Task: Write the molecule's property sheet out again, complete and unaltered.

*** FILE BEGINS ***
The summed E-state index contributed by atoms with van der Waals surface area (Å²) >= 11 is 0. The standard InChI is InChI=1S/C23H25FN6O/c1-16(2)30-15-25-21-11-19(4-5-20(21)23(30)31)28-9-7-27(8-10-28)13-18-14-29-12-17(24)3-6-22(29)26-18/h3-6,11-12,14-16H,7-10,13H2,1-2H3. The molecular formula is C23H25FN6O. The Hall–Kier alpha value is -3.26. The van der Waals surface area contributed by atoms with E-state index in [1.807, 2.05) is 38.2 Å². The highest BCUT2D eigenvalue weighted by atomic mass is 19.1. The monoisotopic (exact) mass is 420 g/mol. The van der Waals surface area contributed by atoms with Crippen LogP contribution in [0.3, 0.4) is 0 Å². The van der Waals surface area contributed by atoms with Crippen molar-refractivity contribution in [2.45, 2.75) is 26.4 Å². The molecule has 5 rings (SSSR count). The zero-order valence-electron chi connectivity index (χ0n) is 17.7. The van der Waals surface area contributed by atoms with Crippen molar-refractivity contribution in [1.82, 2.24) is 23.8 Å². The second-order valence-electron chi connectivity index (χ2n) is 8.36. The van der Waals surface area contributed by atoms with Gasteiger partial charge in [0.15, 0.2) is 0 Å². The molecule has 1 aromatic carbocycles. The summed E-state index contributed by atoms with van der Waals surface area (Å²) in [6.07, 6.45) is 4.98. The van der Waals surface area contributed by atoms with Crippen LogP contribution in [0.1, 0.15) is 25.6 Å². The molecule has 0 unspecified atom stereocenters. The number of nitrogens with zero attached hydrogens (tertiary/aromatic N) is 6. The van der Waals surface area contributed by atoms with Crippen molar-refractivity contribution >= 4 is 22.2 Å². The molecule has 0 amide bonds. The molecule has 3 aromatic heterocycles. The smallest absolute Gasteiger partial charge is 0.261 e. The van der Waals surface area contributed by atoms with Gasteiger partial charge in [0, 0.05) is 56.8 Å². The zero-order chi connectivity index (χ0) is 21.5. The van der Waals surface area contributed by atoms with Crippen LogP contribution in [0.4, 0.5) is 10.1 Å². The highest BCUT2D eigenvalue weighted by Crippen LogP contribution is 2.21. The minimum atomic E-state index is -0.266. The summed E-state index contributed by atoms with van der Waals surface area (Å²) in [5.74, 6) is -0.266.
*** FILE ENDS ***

The summed E-state index contributed by atoms with van der Waals surface area (Å²) >= 11 is 0. The standard InChI is InChI=1S/C23H25FN6O/c1-16(2)30-15-25-21-11-19(4-5-20(21)23(30)31)28-9-7-27(8-10-28)13-18-14-29-12-17(24)3-6-22(29)26-18/h3-6,11-12,14-16H,7-10,13H2,1-2H3. The molecular formula is C23H25FN6O. The Hall–Kier alpha value is -3.26. The van der Waals surface area contributed by atoms with E-state index in [1.807, 2.05) is 38.2 Å². The highest BCUT2D eigenvalue weighted by atomic mass is 19.1. The monoisotopic (exact) mass is 420 g/mol. The van der Waals surface area contributed by atoms with Crippen LogP contribution in [0.3, 0.4) is 0 Å². The van der Waals surface area contributed by atoms with Crippen molar-refractivity contribution in [2.45, 2.75) is 26.4 Å². The molecule has 5 rings (SSSR count). The zero-order valence-electron chi connectivity index (χ0n) is 17.7. The van der Waals surface area contributed by atoms with Crippen molar-refractivity contribution in [1.82, 2.24) is 23.8 Å². The second-order valence-electron chi connectivity index (χ2n) is 8.36. The van der Waals surface area contributed by atoms with Gasteiger partial charge in [0.15, 0.2) is 0 Å². The molecule has 1 aromatic carbocycles. The summed E-state index contributed by atoms with van der Waals surface area (Å²) in [6.07, 6.45) is 4.98. The van der Waals surface area contributed by atoms with Crippen LogP contribution in [0.1, 0.15) is 25.6 Å². The molecule has 0 unspecified atom stereocenters. The number of nitrogens with zero attached hydrogens (tertiary/aromatic N) is 6. The van der Waals surface area contributed by atoms with Crippen molar-refractivity contribution >= 4 is 22.2 Å². The molecule has 0 amide bonds. The molecule has 3 aromatic heterocycles. The smallest absolute Gasteiger partial charge is 0.261 e. The van der Waals surface area contributed by atoms with Gasteiger partial charge in [0, 0.05) is 56.8 Å². The zero-order chi connectivity index (χ0) is 21.5. The van der Waals surface area contributed by atoms with Crippen LogP contribution in [0.4, 0.5) is 10.1 Å². The highest BCUT2D eigenvalue weighted by Crippen LogP contribution is 2.21. The minimum atomic E-state index is -0.266. The summed E-state index contributed by atoms with van der Waals surface area (Å²) in [5.74, 6) is -0.266.